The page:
The front FaceTime camera retained the same, paltry VGA sensor. The rear iSight camera, however, got a lot of attention. It was increased to 8 megapixels and 1080p. The backlit sensor was improved, the aperture brought to f2.4, and made wide angle to capture more of a scene. Apple also added a 5th piece of glass to the assembly to increase sharpness, and an infrared filter to improve colors. The bigger news was the ISP (image signal processor) in the Apple A5 processor. It took the images captured by the camera and provided facial recognition for more specific automatic focus, and post-processing for much better white-balanced, stabilized, photos and video. It did, however, seem to find macro focus more of a challenge.

Pricing again stayed the same, starting at $199 and $299, with the new, larger capacity model sliding in right on top at $399.

The cross-roads of technology

The iPhone 4S launched on October 14, 2011 in the U.S., Australia, Canada, the U.K, France, Germany, and Japan. It reached 70 countries and 100 carriers by the end of the year. On launch weekend, it sold 4 million units. Phil Schiller, via Apple:

Phone 4S is off to a great start with more than four million sold in its first weekend—the most ever for a phone and more than double the iPhone 4 launch during its first three days. iPhone 4S is a hit with customers around the world, and together with iOS 5 and iCloud, is the best iPhone ever.

As usual, it was meant as the first iPhone for new customers, or an upgrade for iPhone 3GS customers coming off contract (albeit a few months late). Although there were some who felt the upgrade wasn't big enough or visible enough, in general reviews were excellent.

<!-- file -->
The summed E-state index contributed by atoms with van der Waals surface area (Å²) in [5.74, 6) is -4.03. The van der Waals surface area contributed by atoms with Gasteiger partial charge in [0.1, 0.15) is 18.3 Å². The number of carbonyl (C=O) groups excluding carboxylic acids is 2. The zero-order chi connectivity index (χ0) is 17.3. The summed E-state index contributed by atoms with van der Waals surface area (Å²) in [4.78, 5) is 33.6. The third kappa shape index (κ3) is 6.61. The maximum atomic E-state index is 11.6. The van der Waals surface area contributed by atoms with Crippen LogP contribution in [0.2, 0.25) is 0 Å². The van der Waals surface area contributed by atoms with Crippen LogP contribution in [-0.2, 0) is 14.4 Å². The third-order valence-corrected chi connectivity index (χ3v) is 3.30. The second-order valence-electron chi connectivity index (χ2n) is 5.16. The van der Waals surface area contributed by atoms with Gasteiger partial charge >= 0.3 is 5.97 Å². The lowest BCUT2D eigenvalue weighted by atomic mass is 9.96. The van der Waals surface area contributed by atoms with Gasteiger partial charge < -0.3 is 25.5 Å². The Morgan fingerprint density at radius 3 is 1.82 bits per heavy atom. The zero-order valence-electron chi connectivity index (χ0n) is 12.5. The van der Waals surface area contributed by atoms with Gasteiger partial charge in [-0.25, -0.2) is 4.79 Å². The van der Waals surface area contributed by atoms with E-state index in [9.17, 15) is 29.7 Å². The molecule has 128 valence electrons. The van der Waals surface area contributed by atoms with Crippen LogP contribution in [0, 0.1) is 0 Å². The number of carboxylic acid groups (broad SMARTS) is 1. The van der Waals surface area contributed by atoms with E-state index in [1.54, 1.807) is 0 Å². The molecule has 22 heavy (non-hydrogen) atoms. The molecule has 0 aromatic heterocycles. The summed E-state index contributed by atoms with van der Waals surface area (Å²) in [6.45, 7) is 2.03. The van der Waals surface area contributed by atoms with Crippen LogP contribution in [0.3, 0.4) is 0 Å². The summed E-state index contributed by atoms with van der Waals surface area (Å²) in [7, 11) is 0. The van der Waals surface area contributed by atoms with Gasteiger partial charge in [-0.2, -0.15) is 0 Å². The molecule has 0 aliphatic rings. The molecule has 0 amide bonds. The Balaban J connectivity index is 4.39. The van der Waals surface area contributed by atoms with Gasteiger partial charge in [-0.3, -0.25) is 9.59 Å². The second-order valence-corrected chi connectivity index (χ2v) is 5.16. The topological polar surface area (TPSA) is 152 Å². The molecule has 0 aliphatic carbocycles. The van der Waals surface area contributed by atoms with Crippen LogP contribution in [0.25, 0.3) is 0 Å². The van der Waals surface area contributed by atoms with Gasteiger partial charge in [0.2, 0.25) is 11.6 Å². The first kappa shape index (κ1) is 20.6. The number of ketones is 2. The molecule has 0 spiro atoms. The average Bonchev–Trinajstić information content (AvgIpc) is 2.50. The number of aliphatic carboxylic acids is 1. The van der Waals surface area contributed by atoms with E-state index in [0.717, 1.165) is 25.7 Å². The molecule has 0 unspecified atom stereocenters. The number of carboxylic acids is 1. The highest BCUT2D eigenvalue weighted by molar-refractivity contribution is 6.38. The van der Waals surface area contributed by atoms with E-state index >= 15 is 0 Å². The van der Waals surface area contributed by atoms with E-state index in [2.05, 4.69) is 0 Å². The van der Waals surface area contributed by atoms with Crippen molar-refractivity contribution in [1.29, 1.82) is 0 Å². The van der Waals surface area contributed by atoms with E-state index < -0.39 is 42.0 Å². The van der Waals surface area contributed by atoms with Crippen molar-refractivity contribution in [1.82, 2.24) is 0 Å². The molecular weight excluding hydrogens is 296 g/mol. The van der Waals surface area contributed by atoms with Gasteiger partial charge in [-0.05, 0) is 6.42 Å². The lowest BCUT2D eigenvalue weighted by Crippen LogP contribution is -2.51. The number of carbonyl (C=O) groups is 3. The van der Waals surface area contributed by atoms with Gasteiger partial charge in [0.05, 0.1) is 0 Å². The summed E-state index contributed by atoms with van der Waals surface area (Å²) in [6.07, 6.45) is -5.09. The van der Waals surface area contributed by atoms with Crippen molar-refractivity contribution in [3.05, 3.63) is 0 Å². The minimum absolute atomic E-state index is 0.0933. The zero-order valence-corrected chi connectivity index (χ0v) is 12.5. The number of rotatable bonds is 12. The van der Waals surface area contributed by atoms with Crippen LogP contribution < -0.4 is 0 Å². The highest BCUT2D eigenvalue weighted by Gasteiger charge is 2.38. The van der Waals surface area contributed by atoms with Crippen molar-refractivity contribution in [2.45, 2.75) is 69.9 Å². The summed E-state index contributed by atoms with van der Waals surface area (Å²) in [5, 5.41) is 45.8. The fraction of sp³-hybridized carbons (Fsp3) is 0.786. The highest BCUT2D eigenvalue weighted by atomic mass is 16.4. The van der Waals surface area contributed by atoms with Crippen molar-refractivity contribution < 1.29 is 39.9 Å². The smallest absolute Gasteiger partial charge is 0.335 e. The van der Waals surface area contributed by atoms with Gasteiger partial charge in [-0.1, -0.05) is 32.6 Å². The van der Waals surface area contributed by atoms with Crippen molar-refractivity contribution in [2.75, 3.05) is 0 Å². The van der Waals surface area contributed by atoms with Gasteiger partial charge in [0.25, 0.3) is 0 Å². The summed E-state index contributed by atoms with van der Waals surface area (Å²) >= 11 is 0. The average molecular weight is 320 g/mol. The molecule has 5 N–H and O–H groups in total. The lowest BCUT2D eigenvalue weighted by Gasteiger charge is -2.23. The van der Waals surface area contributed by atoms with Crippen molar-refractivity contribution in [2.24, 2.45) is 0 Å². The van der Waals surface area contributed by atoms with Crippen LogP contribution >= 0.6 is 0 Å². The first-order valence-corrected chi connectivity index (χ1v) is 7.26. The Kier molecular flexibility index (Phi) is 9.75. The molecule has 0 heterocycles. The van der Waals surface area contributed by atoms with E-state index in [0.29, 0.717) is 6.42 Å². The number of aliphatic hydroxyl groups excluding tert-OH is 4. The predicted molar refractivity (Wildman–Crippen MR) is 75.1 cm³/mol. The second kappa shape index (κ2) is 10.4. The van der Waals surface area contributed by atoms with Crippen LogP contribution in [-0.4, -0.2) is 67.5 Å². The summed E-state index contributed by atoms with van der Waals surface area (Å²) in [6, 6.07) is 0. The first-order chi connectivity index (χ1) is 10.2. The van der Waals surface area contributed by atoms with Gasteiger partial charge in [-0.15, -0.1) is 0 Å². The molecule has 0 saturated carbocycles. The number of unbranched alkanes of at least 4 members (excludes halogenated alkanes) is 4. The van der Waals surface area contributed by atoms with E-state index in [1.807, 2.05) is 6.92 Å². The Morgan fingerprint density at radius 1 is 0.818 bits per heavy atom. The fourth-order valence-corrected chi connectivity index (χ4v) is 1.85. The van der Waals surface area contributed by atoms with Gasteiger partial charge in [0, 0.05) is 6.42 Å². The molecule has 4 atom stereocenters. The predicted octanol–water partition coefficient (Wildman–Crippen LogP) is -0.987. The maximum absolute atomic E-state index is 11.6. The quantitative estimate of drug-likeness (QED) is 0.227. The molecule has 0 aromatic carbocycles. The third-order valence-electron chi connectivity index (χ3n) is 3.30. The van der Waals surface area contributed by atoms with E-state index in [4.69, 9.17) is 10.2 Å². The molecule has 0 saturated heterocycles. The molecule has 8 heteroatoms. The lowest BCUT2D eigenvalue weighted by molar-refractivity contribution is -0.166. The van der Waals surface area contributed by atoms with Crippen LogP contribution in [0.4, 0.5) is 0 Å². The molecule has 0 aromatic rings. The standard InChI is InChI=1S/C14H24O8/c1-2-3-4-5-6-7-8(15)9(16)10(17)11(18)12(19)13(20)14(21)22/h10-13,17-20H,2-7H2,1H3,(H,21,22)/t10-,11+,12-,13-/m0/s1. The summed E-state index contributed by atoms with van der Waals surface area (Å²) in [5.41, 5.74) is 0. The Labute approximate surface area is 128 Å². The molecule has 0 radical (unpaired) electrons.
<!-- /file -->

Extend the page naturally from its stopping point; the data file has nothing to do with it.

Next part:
Andy Ihnatko for the Chicago Sun Times:

The iPhone isn't hands-down the greatest phone in the world. A handset is too idiosyncratic a device for any sort of "one model fits all" statement. The camera has been improved in a way that makes for better photos, not for better appearances on a feature comparison chart. Siri's goal isn't to give the iPhone mere parity with the voice control features of other phones; it's to create a new paradigm for mobile phone interfaces.

John Gruber on Daring Fireball:

This is the easiest product review I've ever written. The iPhone 4S is exactly what Apple says it is: just like the iPhone 4, but noticeably faster, with a significantly improved camera, and an impressive new voice-driven feature called Siri.

Yours truly on iMore:

Again, I can't help but come back to Steve Jobs, the man whose vision and singular will drove Apple to create the future of consumer electronics, device by device, app by app, culminating in the iPhone 4S announced just a day before his passing.